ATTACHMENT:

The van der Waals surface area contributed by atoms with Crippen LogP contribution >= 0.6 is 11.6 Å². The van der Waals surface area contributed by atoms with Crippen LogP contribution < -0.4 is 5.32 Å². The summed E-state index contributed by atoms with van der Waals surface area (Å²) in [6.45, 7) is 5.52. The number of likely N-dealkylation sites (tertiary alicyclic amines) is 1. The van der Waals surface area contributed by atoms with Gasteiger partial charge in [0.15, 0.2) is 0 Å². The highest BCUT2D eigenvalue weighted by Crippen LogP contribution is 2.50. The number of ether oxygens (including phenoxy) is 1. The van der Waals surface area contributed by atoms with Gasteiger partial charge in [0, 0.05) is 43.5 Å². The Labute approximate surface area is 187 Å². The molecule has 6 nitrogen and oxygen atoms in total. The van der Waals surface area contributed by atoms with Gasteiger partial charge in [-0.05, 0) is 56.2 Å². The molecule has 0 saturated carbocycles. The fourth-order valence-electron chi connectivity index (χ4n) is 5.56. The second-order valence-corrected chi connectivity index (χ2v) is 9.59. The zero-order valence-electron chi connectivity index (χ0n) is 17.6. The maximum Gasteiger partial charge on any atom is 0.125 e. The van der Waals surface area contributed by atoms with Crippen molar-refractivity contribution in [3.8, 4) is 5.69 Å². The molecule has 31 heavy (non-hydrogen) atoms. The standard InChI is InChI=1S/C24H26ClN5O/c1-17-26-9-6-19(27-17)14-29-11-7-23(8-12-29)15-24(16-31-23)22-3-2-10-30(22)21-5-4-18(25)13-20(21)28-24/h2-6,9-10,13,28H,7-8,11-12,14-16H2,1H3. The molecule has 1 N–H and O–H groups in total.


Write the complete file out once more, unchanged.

The van der Waals surface area contributed by atoms with Crippen LogP contribution >= 0.6 is 11.6 Å². The van der Waals surface area contributed by atoms with Crippen LogP contribution < -0.4 is 5.32 Å². The summed E-state index contributed by atoms with van der Waals surface area (Å²) in [6.45, 7) is 5.52. The number of likely N-dealkylation sites (tertiary alicyclic amines) is 1. The van der Waals surface area contributed by atoms with Gasteiger partial charge in [0.15, 0.2) is 0 Å². The highest BCUT2D eigenvalue weighted by Crippen LogP contribution is 2.50. The number of ether oxygens (including phenoxy) is 1. The van der Waals surface area contributed by atoms with Gasteiger partial charge in [0, 0.05) is 43.5 Å². The Labute approximate surface area is 187 Å². The molecule has 6 nitrogen and oxygen atoms in total. The van der Waals surface area contributed by atoms with Gasteiger partial charge in [-0.05, 0) is 56.2 Å². The molecule has 0 saturated carbocycles. The fourth-order valence-electron chi connectivity index (χ4n) is 5.56. The second-order valence-corrected chi connectivity index (χ2v) is 9.59. The zero-order valence-electron chi connectivity index (χ0n) is 17.6. The maximum Gasteiger partial charge on any atom is 0.125 e. The van der Waals surface area contributed by atoms with Crippen molar-refractivity contribution in [3.8, 4) is 5.69 Å². The molecule has 31 heavy (non-hydrogen) atoms. The standard InChI is InChI=1S/C24H26ClN5O/c1-17-26-9-6-19(27-17)14-29-11-7-23(8-12-29)15-24(16-31-23)22-3-2-10-30(22)21-5-4-18(25)13-20(21)28-24/h2-6,9-10,13,28H,7-8,11-12,14-16H2,1H3. The molecule has 1 N–H and O–H groups in total.